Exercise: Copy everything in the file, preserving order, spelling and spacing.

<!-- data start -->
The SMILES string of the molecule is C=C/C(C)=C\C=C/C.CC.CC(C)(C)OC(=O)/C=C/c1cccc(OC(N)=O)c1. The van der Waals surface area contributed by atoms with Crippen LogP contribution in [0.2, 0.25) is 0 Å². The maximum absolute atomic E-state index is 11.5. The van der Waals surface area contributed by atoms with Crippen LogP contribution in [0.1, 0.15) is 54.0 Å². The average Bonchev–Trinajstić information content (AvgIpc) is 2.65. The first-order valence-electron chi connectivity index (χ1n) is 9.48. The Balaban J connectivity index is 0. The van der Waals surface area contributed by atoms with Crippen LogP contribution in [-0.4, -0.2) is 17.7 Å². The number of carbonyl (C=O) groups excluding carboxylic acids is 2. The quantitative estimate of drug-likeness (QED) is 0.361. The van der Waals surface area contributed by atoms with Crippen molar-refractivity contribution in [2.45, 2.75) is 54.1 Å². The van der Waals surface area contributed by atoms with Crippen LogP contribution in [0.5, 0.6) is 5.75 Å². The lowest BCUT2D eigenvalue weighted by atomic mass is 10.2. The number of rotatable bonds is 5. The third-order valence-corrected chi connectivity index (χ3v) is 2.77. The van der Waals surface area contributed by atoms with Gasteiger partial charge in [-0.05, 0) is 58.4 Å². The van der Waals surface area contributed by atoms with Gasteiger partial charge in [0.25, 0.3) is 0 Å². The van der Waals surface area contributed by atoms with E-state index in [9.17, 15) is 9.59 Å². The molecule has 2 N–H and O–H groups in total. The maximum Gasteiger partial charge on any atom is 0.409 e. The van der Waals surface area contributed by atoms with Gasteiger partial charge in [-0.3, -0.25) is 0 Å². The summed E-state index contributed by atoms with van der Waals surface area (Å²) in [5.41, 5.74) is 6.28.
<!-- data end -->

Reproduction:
The SMILES string of the molecule is C=C/C(C)=C\C=C/C.CC.CC(C)(C)OC(=O)/C=C/c1cccc(OC(N)=O)c1. The van der Waals surface area contributed by atoms with Crippen LogP contribution in [0.2, 0.25) is 0 Å². The maximum absolute atomic E-state index is 11.5. The van der Waals surface area contributed by atoms with Crippen LogP contribution in [0.1, 0.15) is 54.0 Å². The average Bonchev–Trinajstić information content (AvgIpc) is 2.65. The first-order valence-electron chi connectivity index (χ1n) is 9.48. The Balaban J connectivity index is 0. The van der Waals surface area contributed by atoms with Crippen LogP contribution in [-0.4, -0.2) is 17.7 Å². The number of carbonyl (C=O) groups excluding carboxylic acids is 2. The quantitative estimate of drug-likeness (QED) is 0.361. The van der Waals surface area contributed by atoms with Crippen molar-refractivity contribution in [2.45, 2.75) is 54.1 Å². The van der Waals surface area contributed by atoms with Crippen LogP contribution in [0.5, 0.6) is 5.75 Å². The lowest BCUT2D eigenvalue weighted by atomic mass is 10.2. The number of rotatable bonds is 5. The third-order valence-corrected chi connectivity index (χ3v) is 2.77. The van der Waals surface area contributed by atoms with Gasteiger partial charge in [-0.05, 0) is 58.4 Å². The van der Waals surface area contributed by atoms with Gasteiger partial charge in [0.25, 0.3) is 0 Å². The van der Waals surface area contributed by atoms with E-state index in [9.17, 15) is 9.59 Å². The molecule has 2 N–H and O–H groups in total. The maximum Gasteiger partial charge on any atom is 0.409 e. The van der Waals surface area contributed by atoms with Gasteiger partial charge in [-0.3, -0.25) is 0 Å². The summed E-state index contributed by atoms with van der Waals surface area (Å²) in [5.41, 5.74) is 6.28.